European stocks traded firmly lower for a second consecutive session amid a global market sell off that sent U.S. markets to their steepest losses in more than eight months amid concerns over the scope of an investigation of U.S. President Donald Trump's ties to Russia.

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Britain's FTSE 100 was one of the leading benchmark decliners to the downside, falling 0.5% to extend its two-day slide to just under 0.8%. Germany's DAX performance index, however, has slumped more than 2% of the past two sessions and was trading 0.53% lower at 09:30 BST.

The dollar index, a measure of the greenback's strength against a basket of six global currencies, remains welded at a six-month low of 97.37 while benchmark U.S. Treasury yields, which move in the opposite direction of prices, fell to a near one-month low of 2.22%.

The moves follow an unprecedented series of events in Washington which have left the White House in seemingly permanent turmoil after Trump fired his former FBI Director, James Comey, who then appeared to suggest in a memo that the President had asked him to shut down an investigation into his national security advisor, whom he had also fired.

That allegation followed media reports that Trump had shared classified intelligence with Russia foreign minister during a meeting in the White House earlier this year.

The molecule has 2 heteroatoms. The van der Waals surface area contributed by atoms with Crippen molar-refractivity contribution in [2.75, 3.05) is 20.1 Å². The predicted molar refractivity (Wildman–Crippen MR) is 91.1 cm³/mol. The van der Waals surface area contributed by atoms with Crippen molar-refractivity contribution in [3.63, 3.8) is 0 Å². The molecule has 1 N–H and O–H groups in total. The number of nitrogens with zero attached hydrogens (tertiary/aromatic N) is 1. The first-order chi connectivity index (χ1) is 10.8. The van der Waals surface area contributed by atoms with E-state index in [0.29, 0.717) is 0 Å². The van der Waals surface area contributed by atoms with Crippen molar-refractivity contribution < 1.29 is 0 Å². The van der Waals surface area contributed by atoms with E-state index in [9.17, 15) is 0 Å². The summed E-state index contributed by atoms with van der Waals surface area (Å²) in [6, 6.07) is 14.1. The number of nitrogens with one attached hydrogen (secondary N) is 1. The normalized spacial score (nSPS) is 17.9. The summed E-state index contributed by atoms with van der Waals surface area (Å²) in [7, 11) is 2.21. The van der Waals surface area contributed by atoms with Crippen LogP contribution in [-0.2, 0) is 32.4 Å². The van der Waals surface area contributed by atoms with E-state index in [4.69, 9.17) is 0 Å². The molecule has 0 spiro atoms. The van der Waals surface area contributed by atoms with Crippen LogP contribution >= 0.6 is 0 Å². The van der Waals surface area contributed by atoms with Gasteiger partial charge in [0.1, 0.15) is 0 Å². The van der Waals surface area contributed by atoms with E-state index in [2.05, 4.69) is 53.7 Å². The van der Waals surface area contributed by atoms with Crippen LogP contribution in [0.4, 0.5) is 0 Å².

The U.S. Department of Justice has put former FBI Director Robert S. Mueller in charge of a probe into allegations that Russia interfered in last year's presidential elections and any ties between the Trump campaign and Moscow.

U.S. equity futures suggest Wall Street may struggle again Thursday after triple-digit losses for the Dow Jones Industrial Average yesterday and the steepest single-day decline for the S&P 500 since September of last year.

The Dow is set to open little-changed from its 20,606.93 point close, futures indicate, with a 1.5 point gain priced for the S&P 500 and a 3 point decline forecast for the Nasdaq.

Overnight in Asia, the region-wide MSCI ex-Japan index notched its second consecutive day of losses with a 0.5% decline, while Japan's Nikkei 225 nursed a heavy 1.32% slump led by a firmer yen, which eroded the value of export stocks and trimmed investment flows into equities.